June 2003 // Volume 41 // Number 3

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Editor's Page

"Answers to Three Frequently Asked JOE Questions" does just what the name implies. (Hint: The answers all have something to do with the fact that JOE is a Web journal.) And, of course, "June 2003 JOE" mentions just some of the articles in a very good issue.

Answers to Three JOE FAQ's

JOE authors often ask me:

  • "When will my article be published?"
  • "What's the deadline for revising my article?"
  • "Will you send me page proofs?"

My short answers are:

  • "I don't know."
  • "There really isn't one."
  • "No."

The longer versions (the ones really I give) all have to do with the fact that JOE is a Web journal.

Because JOE is a Web journal, I can delay planning an issue until close to the "last minute." This enables me to take as much advantage as possible of article "mix."

One of the criteria I use when putting an issue together is how long an article has been in the accepted-for-publication queue, but another is serendipity. In other words, because JOE is a Web journal, I can wait for "lightning to strike." This is one of the advantages of Web publishing (at least from the publisher's perspective). I do notify authors when their articles are being published, but that happens right before the event.

So the sooner you send me your revisions, the better. You'll be in the queue, and the arrival of your article might be the serendipitous spark that causes me to see the next issue in a whole new light.

And page proofs? They're a paper-journal "ghost." Sending them delays and complicates the publishing process, and, besides, JOE is a Web journal. This means that necessary corrections can be made relatively quickly and easily after an article has been published--something you can't say about paper journals.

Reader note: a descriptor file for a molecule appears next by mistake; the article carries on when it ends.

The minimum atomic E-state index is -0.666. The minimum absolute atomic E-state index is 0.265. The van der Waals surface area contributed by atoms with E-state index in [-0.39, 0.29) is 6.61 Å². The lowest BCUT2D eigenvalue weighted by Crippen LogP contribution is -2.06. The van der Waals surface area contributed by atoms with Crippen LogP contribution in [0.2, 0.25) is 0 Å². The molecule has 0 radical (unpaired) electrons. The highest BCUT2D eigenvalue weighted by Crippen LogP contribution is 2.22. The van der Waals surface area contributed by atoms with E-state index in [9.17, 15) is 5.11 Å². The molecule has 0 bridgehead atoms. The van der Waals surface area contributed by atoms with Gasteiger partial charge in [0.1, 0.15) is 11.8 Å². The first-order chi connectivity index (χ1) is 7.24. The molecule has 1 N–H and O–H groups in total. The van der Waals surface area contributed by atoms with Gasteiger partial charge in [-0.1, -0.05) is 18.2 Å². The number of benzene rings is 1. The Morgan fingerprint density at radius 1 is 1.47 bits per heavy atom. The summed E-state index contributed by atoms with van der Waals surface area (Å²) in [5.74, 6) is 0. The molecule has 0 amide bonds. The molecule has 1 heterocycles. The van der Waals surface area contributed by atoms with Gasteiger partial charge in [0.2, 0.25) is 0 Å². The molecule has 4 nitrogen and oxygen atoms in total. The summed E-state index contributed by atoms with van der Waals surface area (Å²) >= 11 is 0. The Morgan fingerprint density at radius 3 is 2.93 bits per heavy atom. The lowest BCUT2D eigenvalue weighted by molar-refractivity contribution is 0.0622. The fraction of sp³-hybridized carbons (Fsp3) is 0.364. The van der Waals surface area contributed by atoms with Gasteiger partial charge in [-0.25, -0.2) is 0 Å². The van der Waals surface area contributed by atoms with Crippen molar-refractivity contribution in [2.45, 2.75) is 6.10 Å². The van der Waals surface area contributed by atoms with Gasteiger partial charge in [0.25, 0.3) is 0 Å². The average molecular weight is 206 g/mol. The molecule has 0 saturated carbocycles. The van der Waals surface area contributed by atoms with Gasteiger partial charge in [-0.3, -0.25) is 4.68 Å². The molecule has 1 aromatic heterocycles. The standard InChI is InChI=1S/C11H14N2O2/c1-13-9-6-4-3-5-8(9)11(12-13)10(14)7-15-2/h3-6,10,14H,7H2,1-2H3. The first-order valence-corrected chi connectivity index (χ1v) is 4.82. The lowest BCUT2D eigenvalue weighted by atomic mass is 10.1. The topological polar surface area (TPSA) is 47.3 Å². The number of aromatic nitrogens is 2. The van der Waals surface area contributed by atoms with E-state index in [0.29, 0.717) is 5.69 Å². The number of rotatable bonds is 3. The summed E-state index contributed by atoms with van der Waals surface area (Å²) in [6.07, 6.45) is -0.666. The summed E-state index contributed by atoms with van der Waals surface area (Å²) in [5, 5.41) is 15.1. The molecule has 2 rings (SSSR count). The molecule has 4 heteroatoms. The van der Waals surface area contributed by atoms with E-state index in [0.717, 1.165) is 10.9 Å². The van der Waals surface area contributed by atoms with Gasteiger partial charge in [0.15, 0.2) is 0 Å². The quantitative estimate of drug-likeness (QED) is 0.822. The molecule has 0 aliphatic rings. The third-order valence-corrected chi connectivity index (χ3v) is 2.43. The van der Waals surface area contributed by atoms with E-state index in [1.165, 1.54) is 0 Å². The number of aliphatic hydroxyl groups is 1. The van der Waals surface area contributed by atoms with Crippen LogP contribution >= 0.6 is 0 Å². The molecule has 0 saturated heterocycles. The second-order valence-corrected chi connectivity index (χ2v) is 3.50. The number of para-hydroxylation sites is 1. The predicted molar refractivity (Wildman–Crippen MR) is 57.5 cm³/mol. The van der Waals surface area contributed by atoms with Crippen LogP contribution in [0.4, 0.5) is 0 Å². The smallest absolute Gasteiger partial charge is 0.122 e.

But realize that JOE is a journal, not a Web site. So we don't update articles or otherwise change their substance ex post facto. But we will correct mistakes that ordinarily would have been caught at a page-proof stage.

And authors do occasionally request corrections, which we make when they're justified. Fewer of them are "quibbles," though, and that's another advantage of Web publishing (at least from the editor's perspective).

June 2003 JOE

What an issue.

There's a Commentary, "On the Reporting of Response Rates in Extension Research," that all Extension researchers should read and take seriously. It was prompted by "Communicating the Handling of Nonresponse Error in Journal of Extension Research in Brief Articles," which appeared in the December 2002 JOE. These articles raise a critical issue for all of us. If you do have something to say on the subject, don't forget the JOE Discussion Forum, which you can reach at the end of the article.

I see the whole world in a blaze of Jungian dialectic, so this I/ENTJ (I'm right on the borderline on the first one) really enjoyed "Decision-Making Styles: An Exploration of Preferences of On- and Off-Campus Faculty." And I've been on enough campus-county teams to believe that the article has quite a salutary take-home message.

The last Feature, "Bibliographies as an Extension Outreach Tool: An Old Method in a New Age," and the first Tools of the Trade, "How to Create a Bibliography," are both by the same author, and both suggest that perhaps we should be working more with our librarian colleagues.

There's lots of good stuff on 4-H, too, and on technology adoption, and I could go on and on. But I won't.

Laura Hoelscher, Editor